Joseph Smith: Rough Stone Rolling
Knopf Doubleday Publishing Group, Dec 18, 2007 - Biography & Autobiography - 784 pages
Founder of the largest indigenous Christian church in American history, Joseph Smith published the 584-page Book of Mormon when he was twenty-three and went on to organize a church, found cities, and attract thousands of followers before his violent death at age thirty-eight. Richard Bushman, an esteemed cultural historian and a practicing Mormon, moves beyond the popular stereotype of Smith as a colorful fraud to explore his personality, his relationships with others, and how he received revelations. An arresting narrative of the birth of the Mormon Church, Joseph Smith: Rough Stone Rolling also brilliantly evaluates the prophet’s bold contributions to Christian theology and his cultural place in the modern world.
From the Trade Paperback edition.
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This book could become the definative work on Joseph Smith. Its primary fault however is that it tries to straddle both sides of the "who is Joseph Smith question" Bushman does this by avoiding the question altogether. Making good use of contemporary sources, Bushman tries to show Joseph Smith from the view point of those who knew him, including his followers and his most ardent detractors. Bushman makes no effort to hide his belief in the divinity of Joseph Smith's calling. He does not, however, fall into the trap of avoiding events in Joseph Smith's life that do not contribute to that belief.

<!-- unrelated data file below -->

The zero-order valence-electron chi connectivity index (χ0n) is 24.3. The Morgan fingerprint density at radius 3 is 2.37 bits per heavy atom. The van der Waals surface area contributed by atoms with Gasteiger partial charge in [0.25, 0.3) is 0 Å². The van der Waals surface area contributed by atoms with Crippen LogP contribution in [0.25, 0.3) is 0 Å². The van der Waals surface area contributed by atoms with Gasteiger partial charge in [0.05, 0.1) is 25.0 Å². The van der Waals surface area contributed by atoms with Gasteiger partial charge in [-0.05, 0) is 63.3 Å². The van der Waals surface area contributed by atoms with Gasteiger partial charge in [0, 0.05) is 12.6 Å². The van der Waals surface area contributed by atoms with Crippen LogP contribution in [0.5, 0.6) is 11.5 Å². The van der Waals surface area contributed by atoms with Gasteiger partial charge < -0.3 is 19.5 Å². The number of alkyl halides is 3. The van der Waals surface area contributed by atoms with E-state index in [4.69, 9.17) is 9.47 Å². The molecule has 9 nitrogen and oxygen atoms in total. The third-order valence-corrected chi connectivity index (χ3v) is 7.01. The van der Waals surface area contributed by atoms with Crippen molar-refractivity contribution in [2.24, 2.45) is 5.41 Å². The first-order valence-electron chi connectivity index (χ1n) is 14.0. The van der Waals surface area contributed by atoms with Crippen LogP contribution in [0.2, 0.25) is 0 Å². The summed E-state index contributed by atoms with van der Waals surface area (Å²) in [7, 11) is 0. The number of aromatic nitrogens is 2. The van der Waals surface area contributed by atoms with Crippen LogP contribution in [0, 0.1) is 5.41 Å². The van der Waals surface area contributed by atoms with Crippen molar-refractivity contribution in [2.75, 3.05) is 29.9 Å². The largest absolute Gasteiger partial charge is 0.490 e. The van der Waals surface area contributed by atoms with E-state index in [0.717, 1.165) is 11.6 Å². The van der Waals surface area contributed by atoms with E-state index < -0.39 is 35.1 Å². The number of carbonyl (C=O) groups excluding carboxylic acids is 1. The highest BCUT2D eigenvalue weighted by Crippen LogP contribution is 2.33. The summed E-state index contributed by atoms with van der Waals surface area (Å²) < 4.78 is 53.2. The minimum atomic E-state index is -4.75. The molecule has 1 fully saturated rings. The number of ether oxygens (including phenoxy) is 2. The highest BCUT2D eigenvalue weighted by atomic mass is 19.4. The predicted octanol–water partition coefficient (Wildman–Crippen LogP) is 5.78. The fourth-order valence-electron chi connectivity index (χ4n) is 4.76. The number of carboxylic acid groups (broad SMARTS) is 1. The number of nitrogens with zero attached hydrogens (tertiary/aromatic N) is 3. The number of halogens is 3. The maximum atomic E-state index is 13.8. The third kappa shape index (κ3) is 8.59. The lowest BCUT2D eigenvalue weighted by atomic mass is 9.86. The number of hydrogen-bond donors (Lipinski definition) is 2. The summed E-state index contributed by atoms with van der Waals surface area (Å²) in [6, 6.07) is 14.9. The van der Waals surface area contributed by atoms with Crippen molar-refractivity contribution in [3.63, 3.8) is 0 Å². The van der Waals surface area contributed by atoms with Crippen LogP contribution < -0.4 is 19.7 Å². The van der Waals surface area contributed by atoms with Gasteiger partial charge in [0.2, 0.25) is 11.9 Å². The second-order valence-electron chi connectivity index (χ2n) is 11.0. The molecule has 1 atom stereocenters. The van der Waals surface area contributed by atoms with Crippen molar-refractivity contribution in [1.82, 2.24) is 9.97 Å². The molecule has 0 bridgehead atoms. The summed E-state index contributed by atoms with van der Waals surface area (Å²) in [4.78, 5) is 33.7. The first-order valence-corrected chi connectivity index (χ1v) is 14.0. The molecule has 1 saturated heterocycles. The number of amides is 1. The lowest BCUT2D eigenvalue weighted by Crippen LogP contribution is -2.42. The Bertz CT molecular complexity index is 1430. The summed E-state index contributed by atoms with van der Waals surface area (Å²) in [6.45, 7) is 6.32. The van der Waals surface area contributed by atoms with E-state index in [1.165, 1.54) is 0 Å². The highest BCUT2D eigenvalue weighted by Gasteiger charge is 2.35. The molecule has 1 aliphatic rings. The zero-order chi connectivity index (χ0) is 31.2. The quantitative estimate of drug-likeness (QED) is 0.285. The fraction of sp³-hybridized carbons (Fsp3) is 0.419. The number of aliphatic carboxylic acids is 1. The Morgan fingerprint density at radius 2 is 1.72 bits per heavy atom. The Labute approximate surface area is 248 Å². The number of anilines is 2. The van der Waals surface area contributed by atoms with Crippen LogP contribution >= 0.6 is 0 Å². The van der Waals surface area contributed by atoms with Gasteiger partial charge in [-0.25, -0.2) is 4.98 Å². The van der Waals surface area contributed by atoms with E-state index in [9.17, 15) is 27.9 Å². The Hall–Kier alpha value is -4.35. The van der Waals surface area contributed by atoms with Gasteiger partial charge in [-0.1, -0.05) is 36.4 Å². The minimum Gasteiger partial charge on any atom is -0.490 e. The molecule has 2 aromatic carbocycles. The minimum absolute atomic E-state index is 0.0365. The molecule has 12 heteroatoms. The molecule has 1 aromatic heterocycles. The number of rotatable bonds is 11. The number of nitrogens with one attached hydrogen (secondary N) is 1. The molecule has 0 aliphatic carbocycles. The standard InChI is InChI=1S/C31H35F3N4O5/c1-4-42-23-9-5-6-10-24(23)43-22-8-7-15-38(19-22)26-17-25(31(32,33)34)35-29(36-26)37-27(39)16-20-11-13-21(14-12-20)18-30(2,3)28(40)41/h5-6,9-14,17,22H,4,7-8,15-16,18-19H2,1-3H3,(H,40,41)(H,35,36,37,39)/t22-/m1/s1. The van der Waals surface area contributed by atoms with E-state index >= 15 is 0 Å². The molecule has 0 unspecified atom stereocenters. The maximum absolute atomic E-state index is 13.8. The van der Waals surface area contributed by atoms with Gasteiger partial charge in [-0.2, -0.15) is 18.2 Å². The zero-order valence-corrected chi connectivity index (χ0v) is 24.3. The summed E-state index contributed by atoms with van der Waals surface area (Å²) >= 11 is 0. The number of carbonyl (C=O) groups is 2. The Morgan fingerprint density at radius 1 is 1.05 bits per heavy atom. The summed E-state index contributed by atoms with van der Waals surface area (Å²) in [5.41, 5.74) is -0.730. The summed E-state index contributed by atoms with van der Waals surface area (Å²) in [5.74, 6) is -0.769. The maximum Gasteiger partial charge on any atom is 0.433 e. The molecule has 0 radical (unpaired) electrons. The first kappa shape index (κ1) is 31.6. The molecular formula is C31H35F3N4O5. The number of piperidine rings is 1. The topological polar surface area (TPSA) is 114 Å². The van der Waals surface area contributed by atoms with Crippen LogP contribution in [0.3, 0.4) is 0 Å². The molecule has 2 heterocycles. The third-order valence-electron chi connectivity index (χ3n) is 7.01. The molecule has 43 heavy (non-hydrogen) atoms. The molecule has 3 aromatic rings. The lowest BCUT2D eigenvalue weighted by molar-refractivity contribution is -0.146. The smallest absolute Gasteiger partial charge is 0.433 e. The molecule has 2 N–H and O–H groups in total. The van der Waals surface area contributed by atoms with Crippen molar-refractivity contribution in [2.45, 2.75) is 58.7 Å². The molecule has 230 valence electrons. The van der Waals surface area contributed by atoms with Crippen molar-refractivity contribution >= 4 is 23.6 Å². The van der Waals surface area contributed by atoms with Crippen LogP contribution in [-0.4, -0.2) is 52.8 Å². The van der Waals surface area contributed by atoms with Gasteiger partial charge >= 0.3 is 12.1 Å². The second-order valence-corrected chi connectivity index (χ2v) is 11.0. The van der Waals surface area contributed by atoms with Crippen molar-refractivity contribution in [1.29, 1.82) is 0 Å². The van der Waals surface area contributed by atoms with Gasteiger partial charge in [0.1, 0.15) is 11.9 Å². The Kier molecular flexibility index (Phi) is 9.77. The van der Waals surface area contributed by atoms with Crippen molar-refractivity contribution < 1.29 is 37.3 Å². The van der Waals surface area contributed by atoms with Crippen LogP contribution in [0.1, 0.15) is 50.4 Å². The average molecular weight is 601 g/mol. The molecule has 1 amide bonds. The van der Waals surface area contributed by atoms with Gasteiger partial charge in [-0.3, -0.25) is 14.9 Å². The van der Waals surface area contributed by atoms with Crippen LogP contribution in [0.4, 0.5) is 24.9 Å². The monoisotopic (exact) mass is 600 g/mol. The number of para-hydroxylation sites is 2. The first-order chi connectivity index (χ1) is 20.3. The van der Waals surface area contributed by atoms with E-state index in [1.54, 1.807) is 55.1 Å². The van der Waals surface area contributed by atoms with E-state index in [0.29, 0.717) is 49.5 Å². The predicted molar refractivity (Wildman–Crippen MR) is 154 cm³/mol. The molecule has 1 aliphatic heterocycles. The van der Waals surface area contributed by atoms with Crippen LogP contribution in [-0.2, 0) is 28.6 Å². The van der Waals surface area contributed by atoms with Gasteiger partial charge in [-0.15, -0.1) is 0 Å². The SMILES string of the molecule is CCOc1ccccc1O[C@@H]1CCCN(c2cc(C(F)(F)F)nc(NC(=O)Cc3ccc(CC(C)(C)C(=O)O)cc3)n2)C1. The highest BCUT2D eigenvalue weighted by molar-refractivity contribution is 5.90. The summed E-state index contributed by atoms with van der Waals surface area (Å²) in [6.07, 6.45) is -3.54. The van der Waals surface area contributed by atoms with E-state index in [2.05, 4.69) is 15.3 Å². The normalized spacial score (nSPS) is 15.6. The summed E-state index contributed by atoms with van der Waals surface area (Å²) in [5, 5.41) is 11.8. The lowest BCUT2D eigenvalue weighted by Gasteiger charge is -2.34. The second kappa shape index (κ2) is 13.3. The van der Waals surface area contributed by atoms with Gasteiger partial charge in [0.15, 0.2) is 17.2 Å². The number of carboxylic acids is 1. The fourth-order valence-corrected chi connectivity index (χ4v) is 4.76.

A little long for those with a casual interest in the Life of Joseph Smith.
Review: Joseph Smith: Rough Stone RollingUser Review - Gretchen - Goodreads
A group of friends and I decided to read this book and then get together periodically and discuss it. I'm grateful for that because I don't think I ever would have read this on my own. This is a ... Read full review